Managing misvalued codes

Since the MPFS was established, CMS has worked to revalue services regularly to ensure that payment rates reflect changing trends in the practice of medicine and current prices for data inputs used in the practice expense calculations, the agency wrote. This has been done through a five-year review process, under which revisions in RVUs were suggested in a proposed rule and finalized in a final rule.

In 2012, however, CMS proposed and finalized consolidation of the five-year review and the potentially misvalued code activities into an annual review of potentially misvalued codes; under this process, the agency issues interim final RVUs for all revaluations and new codes in the Physician Fee Schedule final rule with a comment period, and it makes payment based on those values during the calendar year covered by the final rule.

But as CMS' rule-making cycle doesn't necessarily agree with the American Medical Association's CPT Editorial Panel and the RUC review process, the agency has proposed to modify its process to make all changes in the work and malpractice RVUs and the direct practice expense inputs for new, revised, and potentially misvalued services under the MPFS by proposing the changes in the proposed rule, beginning in 2016.

This delay will offer additional time for the CPT Editorial Panel and the RUC to adjust their agendas and the timing of their recommendations to CMS to more appropriately align with the new process, the agency said.

Secondary interpretation, HOPPS

In its proposed rule released in July, CMS solicited comments about whether payment for secondary interpretation of images could reduce costs and avoid unnecessary imaging; however, the agency did not include any changes to its policy in this final rule.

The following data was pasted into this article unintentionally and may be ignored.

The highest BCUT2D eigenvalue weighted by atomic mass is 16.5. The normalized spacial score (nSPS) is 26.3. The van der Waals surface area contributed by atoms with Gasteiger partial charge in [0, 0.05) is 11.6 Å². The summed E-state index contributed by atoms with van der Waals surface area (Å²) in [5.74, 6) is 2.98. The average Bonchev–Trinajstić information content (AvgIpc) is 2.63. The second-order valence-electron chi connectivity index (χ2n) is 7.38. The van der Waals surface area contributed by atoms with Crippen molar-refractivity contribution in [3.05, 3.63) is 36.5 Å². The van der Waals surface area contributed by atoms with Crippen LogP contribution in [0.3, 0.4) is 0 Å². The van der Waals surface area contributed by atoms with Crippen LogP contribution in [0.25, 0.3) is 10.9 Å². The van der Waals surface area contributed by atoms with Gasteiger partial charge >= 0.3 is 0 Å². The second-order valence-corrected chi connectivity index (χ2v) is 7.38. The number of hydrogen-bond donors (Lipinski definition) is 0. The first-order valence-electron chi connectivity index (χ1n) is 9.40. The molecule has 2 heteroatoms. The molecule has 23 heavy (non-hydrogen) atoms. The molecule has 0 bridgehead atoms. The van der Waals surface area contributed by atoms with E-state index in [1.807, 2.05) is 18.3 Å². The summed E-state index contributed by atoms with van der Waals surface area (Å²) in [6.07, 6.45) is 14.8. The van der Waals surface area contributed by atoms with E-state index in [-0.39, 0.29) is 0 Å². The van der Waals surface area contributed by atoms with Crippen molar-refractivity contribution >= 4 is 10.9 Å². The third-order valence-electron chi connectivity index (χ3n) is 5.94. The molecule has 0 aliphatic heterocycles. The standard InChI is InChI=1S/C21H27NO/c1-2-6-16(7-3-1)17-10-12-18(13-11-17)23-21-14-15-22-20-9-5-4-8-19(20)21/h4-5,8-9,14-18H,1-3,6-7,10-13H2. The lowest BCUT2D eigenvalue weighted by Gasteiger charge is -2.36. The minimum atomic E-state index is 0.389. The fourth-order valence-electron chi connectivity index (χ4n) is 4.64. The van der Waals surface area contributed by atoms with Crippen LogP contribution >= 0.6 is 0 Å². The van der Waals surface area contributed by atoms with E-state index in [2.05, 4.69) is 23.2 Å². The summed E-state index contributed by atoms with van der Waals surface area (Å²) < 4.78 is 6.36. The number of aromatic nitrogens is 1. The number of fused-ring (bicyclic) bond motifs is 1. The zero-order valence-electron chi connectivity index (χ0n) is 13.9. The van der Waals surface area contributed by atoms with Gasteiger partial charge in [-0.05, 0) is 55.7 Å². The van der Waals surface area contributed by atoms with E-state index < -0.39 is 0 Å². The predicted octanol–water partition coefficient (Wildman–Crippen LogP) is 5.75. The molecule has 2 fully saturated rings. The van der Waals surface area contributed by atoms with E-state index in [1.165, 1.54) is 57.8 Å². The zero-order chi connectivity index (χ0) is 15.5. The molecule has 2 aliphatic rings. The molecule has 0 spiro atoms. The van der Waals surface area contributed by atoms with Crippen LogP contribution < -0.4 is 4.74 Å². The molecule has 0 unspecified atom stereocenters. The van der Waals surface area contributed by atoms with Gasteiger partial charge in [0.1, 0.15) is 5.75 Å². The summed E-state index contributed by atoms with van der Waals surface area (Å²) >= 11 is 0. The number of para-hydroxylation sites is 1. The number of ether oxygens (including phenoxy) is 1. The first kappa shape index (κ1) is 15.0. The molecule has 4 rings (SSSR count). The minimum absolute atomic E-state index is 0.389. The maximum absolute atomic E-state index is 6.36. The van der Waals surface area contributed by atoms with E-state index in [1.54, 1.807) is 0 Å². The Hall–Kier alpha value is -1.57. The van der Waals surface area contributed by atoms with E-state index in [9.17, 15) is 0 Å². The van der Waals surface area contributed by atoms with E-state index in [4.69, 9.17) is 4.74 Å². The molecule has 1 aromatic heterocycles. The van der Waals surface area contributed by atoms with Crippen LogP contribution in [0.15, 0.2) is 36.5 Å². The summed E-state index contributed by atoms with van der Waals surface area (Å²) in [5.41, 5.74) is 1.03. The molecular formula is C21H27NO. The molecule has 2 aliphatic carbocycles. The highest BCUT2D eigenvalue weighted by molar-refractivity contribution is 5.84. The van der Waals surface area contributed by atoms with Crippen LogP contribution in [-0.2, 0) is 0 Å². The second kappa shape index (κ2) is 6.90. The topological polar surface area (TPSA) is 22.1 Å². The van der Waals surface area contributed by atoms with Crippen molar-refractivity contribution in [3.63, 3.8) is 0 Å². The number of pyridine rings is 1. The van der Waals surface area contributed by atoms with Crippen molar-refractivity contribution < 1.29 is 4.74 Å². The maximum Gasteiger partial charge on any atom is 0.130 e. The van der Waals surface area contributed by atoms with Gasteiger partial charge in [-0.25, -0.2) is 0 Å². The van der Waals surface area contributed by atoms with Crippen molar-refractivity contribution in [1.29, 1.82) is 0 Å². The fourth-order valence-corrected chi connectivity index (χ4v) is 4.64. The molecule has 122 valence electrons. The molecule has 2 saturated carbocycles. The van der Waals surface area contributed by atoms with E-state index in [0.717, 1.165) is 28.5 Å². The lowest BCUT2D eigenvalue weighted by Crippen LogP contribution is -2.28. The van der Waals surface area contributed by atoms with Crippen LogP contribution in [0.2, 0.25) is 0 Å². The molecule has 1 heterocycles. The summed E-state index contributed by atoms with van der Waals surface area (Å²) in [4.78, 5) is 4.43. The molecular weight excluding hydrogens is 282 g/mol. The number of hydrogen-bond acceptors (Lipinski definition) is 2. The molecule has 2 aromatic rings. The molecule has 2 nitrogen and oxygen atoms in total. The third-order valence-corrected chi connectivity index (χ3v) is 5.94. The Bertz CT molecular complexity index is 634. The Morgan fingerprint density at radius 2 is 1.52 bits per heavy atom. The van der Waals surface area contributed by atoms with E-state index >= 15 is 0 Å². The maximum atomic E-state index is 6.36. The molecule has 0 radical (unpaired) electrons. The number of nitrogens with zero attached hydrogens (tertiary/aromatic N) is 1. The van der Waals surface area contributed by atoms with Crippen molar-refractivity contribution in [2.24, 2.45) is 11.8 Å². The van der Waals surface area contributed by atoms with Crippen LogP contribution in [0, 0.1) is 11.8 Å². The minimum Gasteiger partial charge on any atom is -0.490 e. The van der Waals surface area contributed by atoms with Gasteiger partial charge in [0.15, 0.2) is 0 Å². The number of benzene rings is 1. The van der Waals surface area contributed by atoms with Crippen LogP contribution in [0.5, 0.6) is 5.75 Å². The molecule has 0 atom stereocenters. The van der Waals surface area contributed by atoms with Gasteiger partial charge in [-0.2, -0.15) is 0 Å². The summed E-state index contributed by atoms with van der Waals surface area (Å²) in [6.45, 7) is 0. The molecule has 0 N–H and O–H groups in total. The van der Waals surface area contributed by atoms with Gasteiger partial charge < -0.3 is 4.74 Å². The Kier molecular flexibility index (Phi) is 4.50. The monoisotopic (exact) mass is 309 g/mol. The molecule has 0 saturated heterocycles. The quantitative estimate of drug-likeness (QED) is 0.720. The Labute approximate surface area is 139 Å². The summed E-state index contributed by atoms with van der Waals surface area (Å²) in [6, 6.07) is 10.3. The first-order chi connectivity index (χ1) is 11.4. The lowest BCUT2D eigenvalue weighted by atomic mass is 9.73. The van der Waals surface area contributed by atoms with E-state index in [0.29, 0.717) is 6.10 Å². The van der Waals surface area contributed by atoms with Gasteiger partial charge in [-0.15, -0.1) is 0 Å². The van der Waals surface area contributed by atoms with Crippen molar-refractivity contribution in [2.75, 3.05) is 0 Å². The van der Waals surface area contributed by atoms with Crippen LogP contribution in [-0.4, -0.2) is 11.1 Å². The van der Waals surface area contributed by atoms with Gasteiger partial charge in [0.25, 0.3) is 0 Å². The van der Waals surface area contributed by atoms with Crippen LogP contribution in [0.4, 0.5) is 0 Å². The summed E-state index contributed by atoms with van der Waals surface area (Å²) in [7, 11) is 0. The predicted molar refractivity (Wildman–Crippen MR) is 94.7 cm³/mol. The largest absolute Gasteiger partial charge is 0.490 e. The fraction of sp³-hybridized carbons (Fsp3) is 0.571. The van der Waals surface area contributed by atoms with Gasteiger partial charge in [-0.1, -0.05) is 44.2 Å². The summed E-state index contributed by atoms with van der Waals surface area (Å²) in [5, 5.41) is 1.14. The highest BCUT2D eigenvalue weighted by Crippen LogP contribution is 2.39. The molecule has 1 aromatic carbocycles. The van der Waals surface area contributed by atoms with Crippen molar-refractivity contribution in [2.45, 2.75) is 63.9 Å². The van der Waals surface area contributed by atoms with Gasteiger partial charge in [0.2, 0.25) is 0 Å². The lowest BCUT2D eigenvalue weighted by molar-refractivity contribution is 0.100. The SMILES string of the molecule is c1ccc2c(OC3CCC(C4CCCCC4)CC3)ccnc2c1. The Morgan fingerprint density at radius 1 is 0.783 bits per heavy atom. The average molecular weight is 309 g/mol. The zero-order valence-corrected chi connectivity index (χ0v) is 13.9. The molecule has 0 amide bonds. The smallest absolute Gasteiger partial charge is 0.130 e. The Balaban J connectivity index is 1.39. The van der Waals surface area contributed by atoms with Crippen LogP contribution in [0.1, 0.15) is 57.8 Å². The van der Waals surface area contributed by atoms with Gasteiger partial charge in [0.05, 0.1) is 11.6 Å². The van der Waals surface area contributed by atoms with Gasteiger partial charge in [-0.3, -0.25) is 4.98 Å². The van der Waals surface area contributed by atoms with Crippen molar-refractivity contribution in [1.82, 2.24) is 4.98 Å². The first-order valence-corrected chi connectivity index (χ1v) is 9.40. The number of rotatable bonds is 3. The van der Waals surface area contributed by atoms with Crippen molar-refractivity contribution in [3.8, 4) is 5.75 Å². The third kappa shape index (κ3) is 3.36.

In its final HOPPS rule, also released on October 31, CMS announced that the 2015 conversion factor for HOPPS will increase by 2.2% over the 2014 rate, although the agency said it will impose a 2% reduction in the conversion factor for any hospital that does not report required quality measures.

In addition, the agency will finalize its Comprehensive Ambulatory Payment Classification (C-APC) methodology for 2015. C-APCs will replace the former APC category, which CMS will discontinue so that it can begin to pay for new "episodes-of-care" under HOPPS. Two of these C-APCs cover about 85% of all imaging affected, according to ACR.

But this final HOPPS rule contains good news for breast biopsy, increasing reimbursement by 50% over the 2014 rate (from $702.08 to $1,052.22 for APC 0005).

Mixed bag

In any case, just as in past years, these final rules have both positive and negative aspects for radiology, according to McGinty.

"As always, the final rule is a mixed bag of positives and negatives," she said. "We look forward to working with CMS on areas where we feel they are not appropriately valuing radiology services -- such as the PACS inputs -- and appreciate the positive changes such as reimbursement for tomosynthesis."

The public comment period for both rules will close on December 30.